Freddie loved being a leaf. He loved his branch, his light leafy friends, his place high in the sky, the wind that jostled him about, the sun rays that warmed him, the moon that covered him with soft, white shadows. Summer had been especially nice. The long hot days felt good and the warm nights were peaceful and dreamy. There were many people in the park that Summer. They often came and sat under Freddie's tree. Daniel told him that giving shade was part of his purpose.

"What's a purpose?" Freddie had asked.

"A reason for being," Daniel had answered. "To make things more pleasant for others is a reason for being. To make shade for old people who come to escape the heat of their homes is a reason for being. To provide a cool place for children to come and play. To fan with our leaves the picnickers who come to eat on checkered tablecloths. These are all the reasons for being."

Freddie especially liked the old people. They sat so quietly on the cool grass and hardly ever moved. They talked in whispers of times past. The children were fun, too, even though they sometimes tore holes in the bark of the tree or carved their names into it. Still, it was fun to watch them move so fast and to laugh so much.
Guided meditation: A reason for being.

Begin with the Centering Prayer we just learned. "Here I am". 

Now, take some deep breaths and become conscious of any tension in your body. Inhale and exhale as you release that tension into the universe and let the cosmos bring you relaxation. 

Now, from the place of your center, go to a place in your memory that is a safe space for you. It could be a bedroom, a place in your yard, a place on the beach or in the forest, in a school room, at the home of a relative. Take the time to notice what's in that safe space, the colors and textures, how it looks and smells and makes you feel.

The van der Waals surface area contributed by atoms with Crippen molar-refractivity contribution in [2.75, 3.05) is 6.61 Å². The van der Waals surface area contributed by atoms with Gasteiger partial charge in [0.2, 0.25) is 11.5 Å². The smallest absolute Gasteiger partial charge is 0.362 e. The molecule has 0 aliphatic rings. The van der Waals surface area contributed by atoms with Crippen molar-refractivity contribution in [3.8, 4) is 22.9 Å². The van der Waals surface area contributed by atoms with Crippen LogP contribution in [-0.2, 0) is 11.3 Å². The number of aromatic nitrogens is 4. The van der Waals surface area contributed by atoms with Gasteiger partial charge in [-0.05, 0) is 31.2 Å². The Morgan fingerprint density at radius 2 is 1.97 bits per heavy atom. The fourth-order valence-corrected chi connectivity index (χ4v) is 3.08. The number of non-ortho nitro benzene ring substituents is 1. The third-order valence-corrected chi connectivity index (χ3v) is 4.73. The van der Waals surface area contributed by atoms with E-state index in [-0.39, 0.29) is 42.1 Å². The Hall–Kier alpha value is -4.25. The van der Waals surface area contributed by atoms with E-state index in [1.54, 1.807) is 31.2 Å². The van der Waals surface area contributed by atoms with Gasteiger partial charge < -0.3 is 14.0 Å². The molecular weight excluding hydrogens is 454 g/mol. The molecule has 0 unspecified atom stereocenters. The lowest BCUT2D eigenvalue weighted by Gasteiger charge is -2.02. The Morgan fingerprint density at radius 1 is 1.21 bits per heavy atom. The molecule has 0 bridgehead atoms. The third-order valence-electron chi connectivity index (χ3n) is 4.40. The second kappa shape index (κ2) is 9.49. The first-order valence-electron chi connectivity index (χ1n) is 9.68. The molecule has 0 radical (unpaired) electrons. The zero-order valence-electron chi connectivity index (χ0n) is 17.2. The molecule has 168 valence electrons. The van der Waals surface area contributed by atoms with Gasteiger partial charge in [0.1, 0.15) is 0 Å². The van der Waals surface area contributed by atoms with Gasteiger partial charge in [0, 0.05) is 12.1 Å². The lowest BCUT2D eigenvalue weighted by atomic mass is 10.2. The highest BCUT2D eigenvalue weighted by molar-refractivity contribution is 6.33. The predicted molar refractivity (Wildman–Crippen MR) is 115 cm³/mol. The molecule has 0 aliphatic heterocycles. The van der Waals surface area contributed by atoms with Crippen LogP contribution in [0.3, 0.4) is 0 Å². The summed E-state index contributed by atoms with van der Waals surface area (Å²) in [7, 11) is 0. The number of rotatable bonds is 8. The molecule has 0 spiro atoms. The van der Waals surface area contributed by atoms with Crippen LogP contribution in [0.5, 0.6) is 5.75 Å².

Now, invite the faces of some of your patients into that space. Consider some of the things they taught you in your care for them that has helped you to be a better Hospice professional to other patients. Make note of those lessons. Thank them for what they have taught you. 

Now, come out of that safe place and back into your center. Stay there for a moment. When you are ready, come back into this sanctuary and consider what you will share about what you have learned. 

When you are ready, on each leaf, write a word or a sentence or a symbol that stands for a lesson you have learned from one of your patients which has shaped and formed your understanding, in this moment, of your reason for being a Hospice professional.

An Excerpt from “The Fall of Freddie the Leaf”